Eurasia: Opposition leader’s trial to restart in Georgia; violence in eastern Ukraine to continue
Key Risks: frustration of process; political stability; civil unrest; war on land
In Georgia, the trial of opposition leader Nika Melia will recommence on 13 April. Melia, who was controversially detained on 23 February, is accused of inciting violence at mass protests in 2019 and faces a maximum nine-year prison term if convicted. The ruling Georgian Dream party retains broad support, though longstanding allegations of clientelism and, more recently, alleged obstinacy at EU-mediated negotiations are cause for concern. Melia is a figurehead of the opposition movement which has rejected the results of October 2020 parliamentary elections; any development in his trial will be taken as a bellwether for the country’s broader political direction. Meanwhile, elevated levels of violence in the conflict in eastern Ukraine are likely to continue, while the large force presence massed on both sides of the country’s border with Russia has generated considerable uncertainty.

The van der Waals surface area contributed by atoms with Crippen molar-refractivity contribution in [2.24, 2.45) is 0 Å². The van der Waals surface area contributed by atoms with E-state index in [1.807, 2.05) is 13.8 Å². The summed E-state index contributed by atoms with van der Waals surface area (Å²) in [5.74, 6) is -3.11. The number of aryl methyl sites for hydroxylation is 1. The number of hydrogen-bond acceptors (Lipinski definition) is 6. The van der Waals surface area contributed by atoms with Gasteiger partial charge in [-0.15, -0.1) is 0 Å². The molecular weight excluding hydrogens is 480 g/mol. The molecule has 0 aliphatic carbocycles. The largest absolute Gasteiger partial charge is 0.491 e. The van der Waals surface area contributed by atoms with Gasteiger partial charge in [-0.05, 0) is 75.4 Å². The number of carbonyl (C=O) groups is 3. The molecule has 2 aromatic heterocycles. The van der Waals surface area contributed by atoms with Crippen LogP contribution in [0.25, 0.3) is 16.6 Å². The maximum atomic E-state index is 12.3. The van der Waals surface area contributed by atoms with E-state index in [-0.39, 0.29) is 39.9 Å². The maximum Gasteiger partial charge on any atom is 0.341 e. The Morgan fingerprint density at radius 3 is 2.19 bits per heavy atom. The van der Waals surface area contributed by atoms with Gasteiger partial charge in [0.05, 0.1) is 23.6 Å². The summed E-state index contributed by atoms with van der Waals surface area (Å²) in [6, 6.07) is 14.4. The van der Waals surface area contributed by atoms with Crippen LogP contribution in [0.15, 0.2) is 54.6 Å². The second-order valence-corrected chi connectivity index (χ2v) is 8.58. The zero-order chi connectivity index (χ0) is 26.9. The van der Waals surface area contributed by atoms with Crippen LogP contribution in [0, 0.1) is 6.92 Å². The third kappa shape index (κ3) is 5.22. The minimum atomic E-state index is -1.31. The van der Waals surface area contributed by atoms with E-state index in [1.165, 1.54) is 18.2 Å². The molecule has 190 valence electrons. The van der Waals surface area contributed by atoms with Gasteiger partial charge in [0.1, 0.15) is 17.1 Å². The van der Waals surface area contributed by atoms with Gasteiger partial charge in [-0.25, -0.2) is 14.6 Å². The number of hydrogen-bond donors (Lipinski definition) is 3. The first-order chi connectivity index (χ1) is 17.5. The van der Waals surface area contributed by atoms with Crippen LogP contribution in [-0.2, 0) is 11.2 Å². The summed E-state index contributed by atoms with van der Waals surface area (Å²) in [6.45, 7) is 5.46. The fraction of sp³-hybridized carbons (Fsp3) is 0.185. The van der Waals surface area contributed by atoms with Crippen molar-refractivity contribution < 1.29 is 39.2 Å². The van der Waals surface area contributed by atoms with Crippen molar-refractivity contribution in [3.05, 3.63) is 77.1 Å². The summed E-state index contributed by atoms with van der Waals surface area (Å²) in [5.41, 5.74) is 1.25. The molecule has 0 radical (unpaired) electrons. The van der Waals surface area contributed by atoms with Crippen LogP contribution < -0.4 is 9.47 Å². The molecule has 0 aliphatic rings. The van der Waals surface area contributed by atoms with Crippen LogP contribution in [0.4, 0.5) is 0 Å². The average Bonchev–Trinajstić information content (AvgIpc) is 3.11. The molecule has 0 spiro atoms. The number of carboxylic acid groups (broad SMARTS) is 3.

Europe: Bulgarian government instability; Germany’s CDU chancellor candidate race
Key Risks: political stability
Bulgarian Prime Minister Boyko Borissov’s is to continue to try and form a coalition government following parliamentary elections which saw a growth in support for opposition and anti-establishment parties. In a surprise move, Borissov resigned from parliament on 8 April, likely indicating his party Gerb could try and lead a new government but without him as the head. Over a year of protests have targeted Borissov and demanded his resignation over corruption allegations. Meanwhile, in Germany, Christian Democratic Union (CDU) party leader Armin Laschet’s candidacy to succeed Angela Merkel as chancellor acquired extra weight as he won the backing of the CDU executive committee. However, on 11 April Markus Soeder of CDU’s Bavarian sister party, the Christian Social Union, put himself forward against Laschet. The race is expected to tighten in the coming months as the CDU continues to face declining support.